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Take me out of this race.

I spend weeks in my hometown- a small, forgotten patch of land that doesn’t exist on the map.

The only grocery market in this town is a street where old, wrinkled woman sell their produce.

They have terrifyingly large ear piercings that are stretched out by gold earrings that dangle till their shoulders. If I tried, I could fit my three fingers through the holes in their lobes. Maybe four.

The thought makes me squeamish.

The shops are only open at dawn, and then for another hour in the evenings.

I arrive too early in the morning, so I decide to return later at 5:00. The street is alive.

Stretching at the seams, like a man who has grown fatter but more joyful than he’d ever expected. It has a pleasantly surprised look, a startled, oh you brought friends air to it.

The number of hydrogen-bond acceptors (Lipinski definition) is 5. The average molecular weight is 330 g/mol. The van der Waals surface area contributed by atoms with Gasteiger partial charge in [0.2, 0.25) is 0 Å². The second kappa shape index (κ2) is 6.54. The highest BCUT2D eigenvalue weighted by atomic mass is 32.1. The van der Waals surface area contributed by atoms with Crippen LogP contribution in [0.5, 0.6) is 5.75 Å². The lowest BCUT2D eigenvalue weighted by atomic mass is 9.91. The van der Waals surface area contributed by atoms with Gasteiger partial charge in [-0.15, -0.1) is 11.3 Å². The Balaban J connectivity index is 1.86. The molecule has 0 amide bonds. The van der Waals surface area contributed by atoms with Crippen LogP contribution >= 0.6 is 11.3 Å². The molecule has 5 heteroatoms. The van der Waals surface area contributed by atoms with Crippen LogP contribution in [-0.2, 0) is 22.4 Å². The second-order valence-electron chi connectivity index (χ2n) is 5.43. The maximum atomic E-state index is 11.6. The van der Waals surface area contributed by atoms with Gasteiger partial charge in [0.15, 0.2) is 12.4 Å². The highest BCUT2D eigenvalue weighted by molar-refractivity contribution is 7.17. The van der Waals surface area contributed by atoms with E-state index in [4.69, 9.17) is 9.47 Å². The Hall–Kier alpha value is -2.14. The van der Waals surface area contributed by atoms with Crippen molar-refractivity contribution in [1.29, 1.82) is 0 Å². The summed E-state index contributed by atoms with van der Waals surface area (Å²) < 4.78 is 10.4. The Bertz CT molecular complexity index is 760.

Everyone is happier than they have reason to be.

I point to the tomatoes. Blood-red, gleaming fruits.  I ask the vendor for her price. She looks at me for a moment, judges my clothing, my accent. Deciding I’m not a native, she names a ridiculously high price.

Don’t we all measure the value of things by how much we’re willing to lose for it? 

I stalk off, not bothering to look back when she cries out, in a loud, demanding voice, the word for sister- akka. 

It is an intimate word, a heavy word.

The word young men use to reassure you they’re not going to rape you.

The word young women use with their sister-in-laws, as if to say, relax, I’m not here for your place. Leave me be.

Take me out of this race.

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Photo by Tom Hermans on Unsplash

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